Mill’s account does provide some protection for the individual. He argues that individual rights do exist. They are grounded in utility, and are essential for well-being; thus, they are binding in a way that other utility concerns are not. The individual is protected because individual security is necessary for general security. The issue of whether this protection is adequate is more difficult. Mill would argue that the individual does receive sufficient protection—that to say that rights exist outside of the context of utility is nonsense. Furthermore, all individuals’ happiness is valued equally in utilitarianism.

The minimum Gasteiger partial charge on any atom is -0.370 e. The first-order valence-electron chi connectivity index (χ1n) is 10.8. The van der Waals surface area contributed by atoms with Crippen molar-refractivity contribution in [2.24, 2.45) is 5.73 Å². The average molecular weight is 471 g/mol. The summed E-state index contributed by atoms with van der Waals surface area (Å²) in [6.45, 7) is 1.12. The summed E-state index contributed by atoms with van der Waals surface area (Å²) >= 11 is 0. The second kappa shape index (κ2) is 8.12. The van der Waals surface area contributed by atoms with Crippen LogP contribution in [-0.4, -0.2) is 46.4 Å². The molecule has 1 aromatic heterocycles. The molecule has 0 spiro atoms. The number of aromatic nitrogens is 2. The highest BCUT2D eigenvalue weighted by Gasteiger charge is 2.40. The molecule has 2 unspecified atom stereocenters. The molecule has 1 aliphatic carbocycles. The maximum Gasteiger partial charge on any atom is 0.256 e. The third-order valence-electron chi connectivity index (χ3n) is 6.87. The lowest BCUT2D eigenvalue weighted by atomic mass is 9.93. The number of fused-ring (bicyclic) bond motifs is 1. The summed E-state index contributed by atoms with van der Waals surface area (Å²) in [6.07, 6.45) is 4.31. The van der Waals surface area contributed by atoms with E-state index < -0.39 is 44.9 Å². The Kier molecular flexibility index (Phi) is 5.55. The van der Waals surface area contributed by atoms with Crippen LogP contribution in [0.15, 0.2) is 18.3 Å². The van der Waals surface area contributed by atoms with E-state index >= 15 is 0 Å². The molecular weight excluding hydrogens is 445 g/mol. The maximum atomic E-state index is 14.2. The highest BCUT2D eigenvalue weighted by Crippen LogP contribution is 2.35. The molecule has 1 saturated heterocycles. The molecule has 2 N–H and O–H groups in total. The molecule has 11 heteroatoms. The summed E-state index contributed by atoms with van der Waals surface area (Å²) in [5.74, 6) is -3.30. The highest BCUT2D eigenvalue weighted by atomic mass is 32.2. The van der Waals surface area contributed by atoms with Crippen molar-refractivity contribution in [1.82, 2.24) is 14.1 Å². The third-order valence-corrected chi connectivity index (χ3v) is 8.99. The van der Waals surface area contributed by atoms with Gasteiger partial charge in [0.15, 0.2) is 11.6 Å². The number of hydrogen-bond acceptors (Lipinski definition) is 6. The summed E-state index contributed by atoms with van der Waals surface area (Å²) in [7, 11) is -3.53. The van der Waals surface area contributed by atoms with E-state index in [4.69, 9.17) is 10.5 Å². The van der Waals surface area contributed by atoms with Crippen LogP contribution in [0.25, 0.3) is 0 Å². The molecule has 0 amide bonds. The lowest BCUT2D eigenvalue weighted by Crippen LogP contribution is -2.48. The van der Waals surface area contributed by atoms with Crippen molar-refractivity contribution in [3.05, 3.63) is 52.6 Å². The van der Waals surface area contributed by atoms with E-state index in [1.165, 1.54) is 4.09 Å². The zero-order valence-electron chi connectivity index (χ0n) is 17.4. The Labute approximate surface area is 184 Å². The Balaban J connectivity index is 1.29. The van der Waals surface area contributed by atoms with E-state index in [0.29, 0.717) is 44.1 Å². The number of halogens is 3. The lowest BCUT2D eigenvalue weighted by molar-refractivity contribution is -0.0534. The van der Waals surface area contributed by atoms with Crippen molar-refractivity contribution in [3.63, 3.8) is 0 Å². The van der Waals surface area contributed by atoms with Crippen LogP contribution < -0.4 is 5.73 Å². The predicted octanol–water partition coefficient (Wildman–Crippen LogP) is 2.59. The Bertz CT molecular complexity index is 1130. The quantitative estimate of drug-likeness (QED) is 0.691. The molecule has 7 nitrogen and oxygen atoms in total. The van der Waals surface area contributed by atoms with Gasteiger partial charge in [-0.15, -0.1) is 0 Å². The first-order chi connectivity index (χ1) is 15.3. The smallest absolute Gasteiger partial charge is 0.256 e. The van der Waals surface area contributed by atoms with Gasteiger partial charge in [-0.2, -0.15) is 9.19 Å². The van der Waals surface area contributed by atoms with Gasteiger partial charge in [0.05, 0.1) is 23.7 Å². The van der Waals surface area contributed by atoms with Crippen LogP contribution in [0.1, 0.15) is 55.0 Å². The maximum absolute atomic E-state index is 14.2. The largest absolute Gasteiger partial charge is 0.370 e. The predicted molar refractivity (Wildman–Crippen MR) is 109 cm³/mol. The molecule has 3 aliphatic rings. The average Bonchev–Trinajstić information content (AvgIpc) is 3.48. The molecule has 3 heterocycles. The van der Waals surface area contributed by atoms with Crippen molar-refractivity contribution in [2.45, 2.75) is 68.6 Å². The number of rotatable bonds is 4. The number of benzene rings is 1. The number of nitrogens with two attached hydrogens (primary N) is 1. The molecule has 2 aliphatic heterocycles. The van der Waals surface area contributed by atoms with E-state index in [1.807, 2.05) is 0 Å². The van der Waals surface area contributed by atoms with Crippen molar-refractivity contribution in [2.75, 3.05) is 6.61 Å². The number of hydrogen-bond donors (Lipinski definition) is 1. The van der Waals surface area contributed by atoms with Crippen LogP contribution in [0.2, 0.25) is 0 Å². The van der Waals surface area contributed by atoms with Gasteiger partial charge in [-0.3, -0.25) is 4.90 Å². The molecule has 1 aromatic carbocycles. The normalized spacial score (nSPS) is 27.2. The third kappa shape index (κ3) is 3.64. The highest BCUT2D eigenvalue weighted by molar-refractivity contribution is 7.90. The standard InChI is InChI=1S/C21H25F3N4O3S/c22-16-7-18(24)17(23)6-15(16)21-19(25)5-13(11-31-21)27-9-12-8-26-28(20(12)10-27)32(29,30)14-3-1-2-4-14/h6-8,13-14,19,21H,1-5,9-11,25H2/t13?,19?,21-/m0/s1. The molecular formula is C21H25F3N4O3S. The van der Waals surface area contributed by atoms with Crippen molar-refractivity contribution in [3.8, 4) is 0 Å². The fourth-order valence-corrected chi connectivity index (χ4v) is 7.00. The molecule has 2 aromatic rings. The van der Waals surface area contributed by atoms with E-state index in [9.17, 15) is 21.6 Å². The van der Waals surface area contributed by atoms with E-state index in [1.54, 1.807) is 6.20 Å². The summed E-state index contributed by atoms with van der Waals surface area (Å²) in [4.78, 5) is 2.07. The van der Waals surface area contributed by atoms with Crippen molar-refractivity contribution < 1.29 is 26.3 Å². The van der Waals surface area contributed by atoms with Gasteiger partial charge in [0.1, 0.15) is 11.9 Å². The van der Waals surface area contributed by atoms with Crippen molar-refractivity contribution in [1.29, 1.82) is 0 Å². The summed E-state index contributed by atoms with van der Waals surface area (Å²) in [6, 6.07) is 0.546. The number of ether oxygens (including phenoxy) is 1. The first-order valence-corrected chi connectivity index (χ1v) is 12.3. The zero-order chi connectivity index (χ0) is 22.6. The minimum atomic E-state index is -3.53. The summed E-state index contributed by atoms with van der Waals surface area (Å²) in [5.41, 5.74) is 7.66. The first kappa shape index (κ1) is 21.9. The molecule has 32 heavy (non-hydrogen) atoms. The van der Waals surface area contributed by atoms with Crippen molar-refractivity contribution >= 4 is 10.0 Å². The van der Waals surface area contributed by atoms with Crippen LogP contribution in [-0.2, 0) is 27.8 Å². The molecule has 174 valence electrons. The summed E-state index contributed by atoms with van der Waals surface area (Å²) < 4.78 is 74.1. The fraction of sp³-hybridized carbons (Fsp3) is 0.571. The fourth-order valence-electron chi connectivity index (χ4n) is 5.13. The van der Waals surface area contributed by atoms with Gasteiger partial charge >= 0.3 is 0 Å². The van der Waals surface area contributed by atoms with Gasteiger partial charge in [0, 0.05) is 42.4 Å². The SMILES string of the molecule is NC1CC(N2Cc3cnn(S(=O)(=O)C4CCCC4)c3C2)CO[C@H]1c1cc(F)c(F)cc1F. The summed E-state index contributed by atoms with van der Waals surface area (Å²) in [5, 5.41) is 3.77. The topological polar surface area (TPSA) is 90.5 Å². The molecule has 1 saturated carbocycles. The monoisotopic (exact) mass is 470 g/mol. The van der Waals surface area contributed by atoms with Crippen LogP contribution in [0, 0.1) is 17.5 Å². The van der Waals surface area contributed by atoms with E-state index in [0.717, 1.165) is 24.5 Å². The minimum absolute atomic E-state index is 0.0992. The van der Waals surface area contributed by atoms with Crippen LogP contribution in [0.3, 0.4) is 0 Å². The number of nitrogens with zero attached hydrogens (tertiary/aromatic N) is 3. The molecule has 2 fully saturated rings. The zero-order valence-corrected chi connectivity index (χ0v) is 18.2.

While it is possible that one person’s rights might be violated in a particular case, it is because she is not being treated as any more important than any other individual. However, one could argue that by aggregating happiness, utilitarianism diminishes the individual. It is also fairly easy to come up with situations where violating rights might increase the total amount of happiness. Even if rights are to be weighted very heavily, it seems likely that having a few people suffer could benefit society as a whole; slaveholders in the antebellum American South may have made this argument regarding slavery, for example. The concern, then, is that individual rights are left to the contingencies of a calculation.